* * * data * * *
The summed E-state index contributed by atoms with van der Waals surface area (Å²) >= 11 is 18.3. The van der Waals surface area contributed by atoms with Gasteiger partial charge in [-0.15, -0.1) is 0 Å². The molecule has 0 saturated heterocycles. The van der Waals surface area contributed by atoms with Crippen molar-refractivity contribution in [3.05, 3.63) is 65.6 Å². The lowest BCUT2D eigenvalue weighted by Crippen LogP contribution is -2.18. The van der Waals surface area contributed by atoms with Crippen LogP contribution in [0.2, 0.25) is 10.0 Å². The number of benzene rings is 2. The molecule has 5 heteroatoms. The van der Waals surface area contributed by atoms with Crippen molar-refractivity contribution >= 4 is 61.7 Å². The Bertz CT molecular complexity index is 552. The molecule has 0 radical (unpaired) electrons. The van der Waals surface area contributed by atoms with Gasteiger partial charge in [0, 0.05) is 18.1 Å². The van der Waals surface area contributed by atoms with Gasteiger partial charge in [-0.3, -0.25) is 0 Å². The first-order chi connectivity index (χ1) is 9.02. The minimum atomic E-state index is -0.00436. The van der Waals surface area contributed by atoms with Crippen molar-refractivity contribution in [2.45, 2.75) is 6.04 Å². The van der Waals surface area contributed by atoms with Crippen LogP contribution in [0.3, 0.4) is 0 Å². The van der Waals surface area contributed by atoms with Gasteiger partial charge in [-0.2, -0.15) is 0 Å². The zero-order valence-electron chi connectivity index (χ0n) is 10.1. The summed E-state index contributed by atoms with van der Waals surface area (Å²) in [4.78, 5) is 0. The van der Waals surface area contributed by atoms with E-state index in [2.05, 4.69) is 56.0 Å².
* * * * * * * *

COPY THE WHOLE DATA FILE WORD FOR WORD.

The summed E-state index contributed by atoms with van der Waals surface area (Å²) >= 11 is 18.3. The van der Waals surface area contributed by atoms with Gasteiger partial charge in [-0.15, -0.1) is 0 Å². The molecule has 0 saturated heterocycles. The van der Waals surface area contributed by atoms with Crippen molar-refractivity contribution in [3.05, 3.63) is 65.6 Å². The lowest BCUT2D eigenvalue weighted by Crippen LogP contribution is -2.18. The van der Waals surface area contributed by atoms with Crippen LogP contribution in [0.2, 0.25) is 10.0 Å². The number of benzene rings is 2. The molecule has 5 heteroatoms. The van der Waals surface area contributed by atoms with Crippen molar-refractivity contribution >= 4 is 61.7 Å². The Bertz CT molecular complexity index is 552. The molecule has 0 radical (unpaired) electrons. The van der Waals surface area contributed by atoms with Gasteiger partial charge in [0, 0.05) is 18.1 Å². The van der Waals surface area contributed by atoms with Gasteiger partial charge in [-0.3, -0.25) is 0 Å². The first-order chi connectivity index (χ1) is 9.02. The minimum atomic E-state index is -0.00436. The van der Waals surface area contributed by atoms with Crippen molar-refractivity contribution in [2.45, 2.75) is 6.04 Å². The van der Waals surface area contributed by atoms with Crippen LogP contribution in [0.3, 0.4) is 0 Å². The van der Waals surface area contributed by atoms with Gasteiger partial charge in [-0.2, -0.15) is 0 Å². The zero-order valence-electron chi connectivity index (χ0n) is 10.1. The summed E-state index contributed by atoms with van der Waals surface area (Å²) in [4.78, 5) is 0. The van der Waals surface area contributed by atoms with E-state index in [2.05, 4.69) is 56.0 Å².